From the standpoint of behavioral theory, social norms change means correcting people’s misperceptions of the extent to which their peers participate in a certain behavior. This theory assumes that peer pressure is the primary influence on shaping people’s behavior, and that many behaviors are influenced by incorrect perceptions of how peers think and act. A classic example of this, according to Alan Berkowitz, is that young adults tend to think that their peers drink alcohol at rates much higher than they actually do, and thus decide to drink more themselves. Social norms change in this example would entail teaching young adults the true rates at which their peers drink alcohol. Another example relevant to sexual violence would be if college men thought it was more common than it actually is to use alcohol or other drugs to get people to have sex with them, and thus thought it was acceptable for them to do so.
Social norms change has also taken on a broader meaning in common usage, referring to creating community-level change regarding which attitudes and behaviors are socially acceptable. In relation to sexual and intimate partner violence, social norms change in this broader sense aims to identify and modify commonly accepted attitudes and beliefs that support sexual and intimate partner violence. This kind of change can be difficult to achieve, as many social norms that support sexual and partner violence are deeply ingrained, such as sexist attitudes, commodification of sex and objectification of women, and a tendency for authorities to ‘turn the other cheek’ to assailants.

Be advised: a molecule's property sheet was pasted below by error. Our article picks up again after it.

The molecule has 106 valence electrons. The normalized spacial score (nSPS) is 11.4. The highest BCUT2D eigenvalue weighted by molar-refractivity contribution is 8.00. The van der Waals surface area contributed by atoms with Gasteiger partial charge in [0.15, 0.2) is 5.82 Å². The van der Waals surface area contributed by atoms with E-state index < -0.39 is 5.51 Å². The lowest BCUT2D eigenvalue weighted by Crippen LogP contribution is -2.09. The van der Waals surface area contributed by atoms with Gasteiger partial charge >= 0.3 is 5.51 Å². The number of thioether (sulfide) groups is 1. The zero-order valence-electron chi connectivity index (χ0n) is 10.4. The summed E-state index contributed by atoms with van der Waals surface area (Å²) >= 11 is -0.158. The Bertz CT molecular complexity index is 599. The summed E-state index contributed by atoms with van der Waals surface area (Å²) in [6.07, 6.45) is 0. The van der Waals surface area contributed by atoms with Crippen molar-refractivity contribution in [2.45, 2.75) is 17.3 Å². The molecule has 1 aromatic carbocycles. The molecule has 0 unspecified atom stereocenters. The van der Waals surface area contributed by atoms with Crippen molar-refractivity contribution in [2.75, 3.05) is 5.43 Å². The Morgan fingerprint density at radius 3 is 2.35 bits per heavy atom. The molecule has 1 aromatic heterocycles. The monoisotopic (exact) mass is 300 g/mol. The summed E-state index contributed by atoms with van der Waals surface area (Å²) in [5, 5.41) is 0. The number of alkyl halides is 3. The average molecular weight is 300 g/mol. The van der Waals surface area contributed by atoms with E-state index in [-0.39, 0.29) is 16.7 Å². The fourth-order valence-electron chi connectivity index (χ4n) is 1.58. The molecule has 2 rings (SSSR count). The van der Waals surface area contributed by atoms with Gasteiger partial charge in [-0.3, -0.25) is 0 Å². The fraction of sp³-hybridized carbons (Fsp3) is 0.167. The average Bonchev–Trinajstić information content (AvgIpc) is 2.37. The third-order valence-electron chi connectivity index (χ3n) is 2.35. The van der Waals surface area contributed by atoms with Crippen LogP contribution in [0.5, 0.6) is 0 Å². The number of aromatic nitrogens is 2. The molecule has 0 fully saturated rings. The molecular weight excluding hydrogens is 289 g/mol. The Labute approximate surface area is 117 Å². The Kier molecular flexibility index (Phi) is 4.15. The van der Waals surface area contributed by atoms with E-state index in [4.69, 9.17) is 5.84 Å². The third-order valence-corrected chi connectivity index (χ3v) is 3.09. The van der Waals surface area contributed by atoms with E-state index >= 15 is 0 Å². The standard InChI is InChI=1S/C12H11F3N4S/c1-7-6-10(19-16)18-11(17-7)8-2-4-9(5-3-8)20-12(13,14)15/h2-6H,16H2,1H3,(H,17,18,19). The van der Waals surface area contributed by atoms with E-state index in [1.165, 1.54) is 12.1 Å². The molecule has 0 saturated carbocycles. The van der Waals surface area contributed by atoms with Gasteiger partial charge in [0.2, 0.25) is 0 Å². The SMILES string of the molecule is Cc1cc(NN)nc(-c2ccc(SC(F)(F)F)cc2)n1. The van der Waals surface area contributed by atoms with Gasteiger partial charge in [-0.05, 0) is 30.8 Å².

The bystander intervention approach has several connections to social norms change:
- Many bystander intervention programs hope to change social norms around tolerance of rape-supportive attitudes and of sexual assault and other types of violence.
- Social norms that approve or disapprove of intervening may influence whether individuals decide to intervene in potentially harmful situations.
Annotated bibliography and other resources:
Research connecting social norms to rape proclivity: http://www.d.umn.edu/cla/faculty/jhamlin/3925/4925HomeComputer/Rape%20myths/Social%20Norms.pdf.
Effects of perceived norms on bystander intervention: http://jiv.sagepub.com/content/25/3/503.abstract.